While the fiasco of Indiana’s Religious Freedom Restoration Act was a definite low point for the Midwestern state it was a high point for Indiana marijuana enthusiasts. The RFRA, while closing the door on the rights of same-sex couples, quite literally opened the doors of the First Church of Cannabis in the state of Indiana. However, while the Hoosier state has a church for marijuana, it still has not legalized marijuana. But if the church has showed anything, it’s that the legalization of pot is a pretty darn popular idea in the state. So, will Indiana legalize anytime soon?
In January, two Indiana Democrats — Sen. Karen Tallian and Rep. Sue Errington — introduced bills in the Senate and the House, respectively, that would have legalized the use of medical marijuana in the state. However, neither of the bills made it very far. Tallian's medical marijuana bill did not even receive a public hearing. Errington's bill similarly did not advance.
The failures of these bills wasn't a huge surprise, though. According to The Indianapolis Star, Tallian has been trying to get similar medical marijuana measures passed for years now, and they have all largely failed. Indiana is a notoriously conservative state. Moreover, Indiana’s current legislature is overwhelmingly Republican.
If even Tallian's bill — which focused specifically on legalizing marijuana for people with certain medical conditions, and which was presented in a very sympathetic manner — cannot pass, there’s no way Indiana will consider broader legalization legislation to take place anytime soon. According to Andy Downs, who spoke to the Star, director of the Mike Downs Center for Indiana Politics at Indiana University-Purdue University Fort Wayne, Indiana, will likely be one of the last states to legalize.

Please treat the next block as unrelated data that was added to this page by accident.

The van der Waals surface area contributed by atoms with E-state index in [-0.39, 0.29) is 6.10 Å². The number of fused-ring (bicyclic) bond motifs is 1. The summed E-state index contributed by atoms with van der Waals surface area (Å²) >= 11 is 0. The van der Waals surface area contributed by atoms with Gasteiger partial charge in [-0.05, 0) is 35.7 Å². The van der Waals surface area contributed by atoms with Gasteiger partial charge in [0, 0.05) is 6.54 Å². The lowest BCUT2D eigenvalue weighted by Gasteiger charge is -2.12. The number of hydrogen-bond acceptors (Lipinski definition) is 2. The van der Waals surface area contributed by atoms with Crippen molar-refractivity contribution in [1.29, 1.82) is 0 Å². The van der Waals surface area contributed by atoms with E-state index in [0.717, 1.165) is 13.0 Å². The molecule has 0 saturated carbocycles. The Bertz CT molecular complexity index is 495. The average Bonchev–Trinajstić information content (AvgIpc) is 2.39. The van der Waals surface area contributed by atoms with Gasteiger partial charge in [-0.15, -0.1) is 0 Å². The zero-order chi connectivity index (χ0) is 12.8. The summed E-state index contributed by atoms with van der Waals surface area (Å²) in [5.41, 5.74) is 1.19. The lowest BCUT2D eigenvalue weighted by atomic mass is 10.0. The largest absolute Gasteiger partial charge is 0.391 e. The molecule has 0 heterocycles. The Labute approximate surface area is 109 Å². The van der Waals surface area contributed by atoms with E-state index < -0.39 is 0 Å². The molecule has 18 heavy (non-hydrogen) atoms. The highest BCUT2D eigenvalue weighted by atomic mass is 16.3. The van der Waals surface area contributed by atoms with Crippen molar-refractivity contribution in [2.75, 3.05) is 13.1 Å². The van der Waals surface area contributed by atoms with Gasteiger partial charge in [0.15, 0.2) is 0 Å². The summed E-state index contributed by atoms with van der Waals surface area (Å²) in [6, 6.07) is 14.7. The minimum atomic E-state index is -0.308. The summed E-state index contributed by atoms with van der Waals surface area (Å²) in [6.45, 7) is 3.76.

It’s still a long shot. In spite of our rugged individualism, I don’t anticipate us being too early on that process. We are one of the two states that doesn’t allow Sunday alcohol sales. There are certain things that we accept as the way we operate and don’t accept changes just because others have.
However, what might just cause a bill, even for just medical marijuana, to gain traction is if legislators hear widespread support from their constituents, David Orentlicher of the Indiana University Robert S. McKinney School of Law said. He advised Hoosiers in support of medical marijuana to reach out to their legislators, because personal stories will likely be the biggest force of change.
According to the polls, there should be quite a few Hoosiers poised to make those calls. A 2013 poll by Ball State University’s Bowen Center for Public Affairs found that, at that point, 53 percent of Hoosiers supported the decriminalization of marijuana. Moreover, according to the poll, that number just kept rising from years past.
Indiana might still have a long way to go on the issue. However, if the battle over the Religious Freedom Restoration Act showed anything, it’s that Hoosiers can speak up for what they disagree with — and for what the support.
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